4. An impact evaluation system to assess prevention outcomes, and
  5. A Equity mainstreaming in the cancer control in Europe.

Read the full overview here

Read the full report here

Treatment targeted at underlying disease versus palliative care in terminally ill patients

Reljic, T. et al. BMJ Open. 7:e014661

Objective: To assess the efficacy of active treatment targeted at underlying disease (TTD)/potentially curative treatments versus palliative care (PC) in improving overall survival (OS) in terminally ill patients.

Results: Initial search identified 8252 citations of which 10 RCTs (15 comparisons, 1549 patients) met inclusion criteria. All RCTs included patients with cancer. OS was reported in 7 RCTs (8 comparisons, 1158 patients). The pooled results showed no statistically significant difference in OS between TTD and PC (HR (95% CI) 0.85 (0.71 to 1.02)). The heterogeneity between pooled studies was high (I2=62.1%). Overall rates of adverse events were higher in the TTD arm.

Conclusions: Our systematic review of available RCTs in patients with terminal illness due to cancer shows that TTD compared with PC did not demonstrably impact OS and is associated with increased toxicity. The results provide assurance to physicians, patients and family that the patients’ survival will not be compromised by referral to hospice with focus on PC.

Read the full article here

National Prostate Cancer Audit 2016 Annual Report

90% of men receiving curative treatment for prostate cancer say their care was very good

Prostate cancer is the most frequently diagnosed cancer in men and the third most common cause of cancer-related mortality in the United Kingdom, with about 40,000 new cases each year resulting in 10,000 deaths. The NPCA audit looks at whether NHS services in England and Wales for men diagnosed with prostate cancer meet recommended standards.

This is the third Annual Report from the National Prostate Cancer Audit (NPCA) and presents current data regarding prostate cancer care in England and in Wales. In this report, the NPCA gathered information directly from patients to find out their views of their experience of care and the functional impact of radical treatments on their lives.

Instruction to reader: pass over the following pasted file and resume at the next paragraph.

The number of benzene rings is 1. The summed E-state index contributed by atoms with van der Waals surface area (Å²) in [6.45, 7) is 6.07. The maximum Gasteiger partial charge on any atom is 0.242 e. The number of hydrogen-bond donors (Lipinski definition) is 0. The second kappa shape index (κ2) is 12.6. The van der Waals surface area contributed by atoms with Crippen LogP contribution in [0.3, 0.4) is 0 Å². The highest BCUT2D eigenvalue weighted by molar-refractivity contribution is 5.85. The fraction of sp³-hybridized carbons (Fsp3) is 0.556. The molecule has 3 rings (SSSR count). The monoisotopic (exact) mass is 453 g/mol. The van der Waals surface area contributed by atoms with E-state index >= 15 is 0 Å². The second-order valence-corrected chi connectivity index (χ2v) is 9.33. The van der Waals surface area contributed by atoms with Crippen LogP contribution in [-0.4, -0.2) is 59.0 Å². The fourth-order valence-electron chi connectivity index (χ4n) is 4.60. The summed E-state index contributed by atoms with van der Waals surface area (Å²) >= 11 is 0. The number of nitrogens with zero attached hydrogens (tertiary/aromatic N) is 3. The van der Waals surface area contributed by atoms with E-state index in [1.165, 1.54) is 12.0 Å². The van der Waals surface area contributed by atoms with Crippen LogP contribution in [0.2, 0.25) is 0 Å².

The full report is available to download here

View press release here

Using patient experience to improve outcomes after treatment

Proven, D. & Rennie, C. (2016) Cancer Nursing Practice. 15(10) pp. 19-22.

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The Transforming Care After Treatment (TCAT) programme aims to improve care for people living with and beyond cancer in Scotland. The direct involvement of people affected by cancer is integral to the programme’s design and its overall success. Under the TCAT programme a project team in NHS Ayrshire and Arran has worked with people affected by cancer to review and redesign its breast and colorectal cancer pathways. The outcomes of the project have demonstrated the value of ongoing user involvement in the development of an intervention. This allows for rapid feedback and insight into experiences, and services have become more efficient, effective and person-centred.

Read the abstract here